Thank God It’s Monday!
When was the last time you heard anyone say that?
#TGIM or Thank God It’s Monday is a phrase I came across last week. It’s been around for some time and made its way into the urban dictionary. But consider, for a moment, the gravity of this phrase.
How many of us count ourselves ‘lucky’ to have a job we love and to live a life that is driven by purpose – our purpose?
In today’s world, it seems as if almost everyone thinks in terms of TGIF. People work hard at their job, they put in long hours yet they don’t feel that sense of autonomy and purpose that causes them to rise with enthusiasm every Monday. They wait with fervour for the weekend when they can drown out the sorrows of the week by engaging in activities that dull the senses.
I am so lucky to have this job
How many of us count ourselves ‘lucky’ to have a job we love and to live a life that is driven by purpose – our purpose? Not many.
Throughout the year, we are bombarded by messages and news about the state of the economy, tips and tricks to drive employee engagement, educational initiatives to help us coach better, ramp performance up and consider variations in our reward packages.
Do these actually address the real issue?
What are the three stages?
Ron Thomas introduced TGIM to me last week when we successfully ran a Strategic HR Business Partner certification course here in Kuala Lumpur. In his class, he referred to the different stages one undergoes, namely, first, having a job; second, having a career; and third, fulfilling a calling.
Where are you at?
Are you happy where you are?
If you’re not, what are you doing about it?
These are hard questions, make no mistake, but these are also insightful questions that if addressed put the power back in your hands. Answering these questions provides the meaning you seek and helps you address what is wrong with your situation.
No one owes you a job, much less a career.
Find the answer within
No one owes you a job, much less a career. No one is going to be as invested as you are in helping you find meaning in your work. In fact, no one can connect the dots in your life better than you can.
So, what should you do? You know what happens if you choose to do nothing. Take action, carve out a path and a position of distinction you can live with.
You don’t need to have all the answers immediately.
Move forward with a sense of curiosity and wonderment at what is around you.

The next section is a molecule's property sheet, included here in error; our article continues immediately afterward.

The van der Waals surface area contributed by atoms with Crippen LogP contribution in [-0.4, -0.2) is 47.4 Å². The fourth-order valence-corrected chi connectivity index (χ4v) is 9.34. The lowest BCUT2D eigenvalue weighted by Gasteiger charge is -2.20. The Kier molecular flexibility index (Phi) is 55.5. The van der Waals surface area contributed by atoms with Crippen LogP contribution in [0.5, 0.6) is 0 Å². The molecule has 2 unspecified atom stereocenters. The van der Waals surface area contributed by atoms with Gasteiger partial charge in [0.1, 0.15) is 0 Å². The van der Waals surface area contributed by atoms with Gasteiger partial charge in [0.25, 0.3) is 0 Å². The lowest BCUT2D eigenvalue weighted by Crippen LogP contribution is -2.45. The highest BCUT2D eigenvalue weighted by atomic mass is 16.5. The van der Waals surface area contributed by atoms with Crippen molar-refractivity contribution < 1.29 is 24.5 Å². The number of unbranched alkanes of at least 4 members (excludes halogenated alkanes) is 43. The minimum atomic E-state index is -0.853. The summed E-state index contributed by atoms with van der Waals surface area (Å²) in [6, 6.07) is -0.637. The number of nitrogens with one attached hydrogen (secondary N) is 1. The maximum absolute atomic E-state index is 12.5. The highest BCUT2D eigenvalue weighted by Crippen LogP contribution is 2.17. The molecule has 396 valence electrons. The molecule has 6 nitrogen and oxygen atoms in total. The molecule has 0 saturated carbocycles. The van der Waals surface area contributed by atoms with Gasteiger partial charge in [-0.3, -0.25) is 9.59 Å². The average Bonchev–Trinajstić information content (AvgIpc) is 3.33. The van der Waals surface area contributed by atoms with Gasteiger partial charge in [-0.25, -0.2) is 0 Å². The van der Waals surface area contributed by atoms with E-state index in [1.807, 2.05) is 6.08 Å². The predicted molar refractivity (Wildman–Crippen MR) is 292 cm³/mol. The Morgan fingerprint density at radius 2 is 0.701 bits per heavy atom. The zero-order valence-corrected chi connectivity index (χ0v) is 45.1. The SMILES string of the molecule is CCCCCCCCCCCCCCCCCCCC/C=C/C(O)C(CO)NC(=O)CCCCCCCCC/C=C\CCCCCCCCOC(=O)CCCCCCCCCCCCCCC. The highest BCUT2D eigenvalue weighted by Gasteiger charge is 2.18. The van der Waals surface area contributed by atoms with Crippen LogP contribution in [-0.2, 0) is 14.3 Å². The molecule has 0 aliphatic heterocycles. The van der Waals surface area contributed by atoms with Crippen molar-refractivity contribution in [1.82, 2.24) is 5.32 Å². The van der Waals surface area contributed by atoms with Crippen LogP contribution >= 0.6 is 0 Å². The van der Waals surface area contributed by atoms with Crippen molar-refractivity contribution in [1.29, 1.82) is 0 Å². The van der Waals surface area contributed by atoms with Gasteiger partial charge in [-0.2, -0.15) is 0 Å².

Explore what works and what doesn’t.
Tap into what matters to you.
How do you know when it’s beginning to work? That’s easy. Life feels good. You awake with enthusiasm and vigour. When you face challenges, you feel empowered enough to consider that you can resolve them. You take charge of all the minutes and hours of your day, filling them with purpose and when you take care of the minutes and hours, you take care of the years.
That’s easy. Life feels good. You awake with enthusiasm and vigour. When you face challenges, you feel empowered enough to consider that you can resolve them. You take charge of all the minutes and hours of your day, filling them with purpose and when you take care of the minutes and hours, you take care of the years.
The plan forward
If you are unsure of your path, if you are struggling to work within the boundaries that seem to have befallen you, if you’re unhappy where you are, it is time to do something about it. The first and most important step is to look inward. Waste no time in getting guidance from outside, from what has been tried and tested and from what makes sense to others.
The first and most important step is to look inward. Waste no time in getting guidance from outside, from what has been tried and tested and from what makes sense to others.
To be true to you, look inward and take notes. Listen to your internal dialogue. Consider, for a moment, a life that you would like to carve for yourself, uninhibited by your present circumstances. You arrive at your destination when you know where it is. Listen to the struggle within, address your fears. Make clear distinctions about what you consider important and then what you consider urgent.
Take pride in the knowledge that action is a powerful motivator. You could spend a lot of time procrastinating and considering all options. You could also spend a lot of time perfecting, never really making that launch. Consider your career and your life a work in progress. You need not be perfect or have all the answers because you will launch and reiterate as you go forward.
Lastly, consider that fear – the thing that holds you back – is a necessary part of the process and that your courage in moving closer to your goals is not about the absence of fear but the willingness to act in spite of it.
This article has been adapted and was originally published in the New Straits Times in December 2016.
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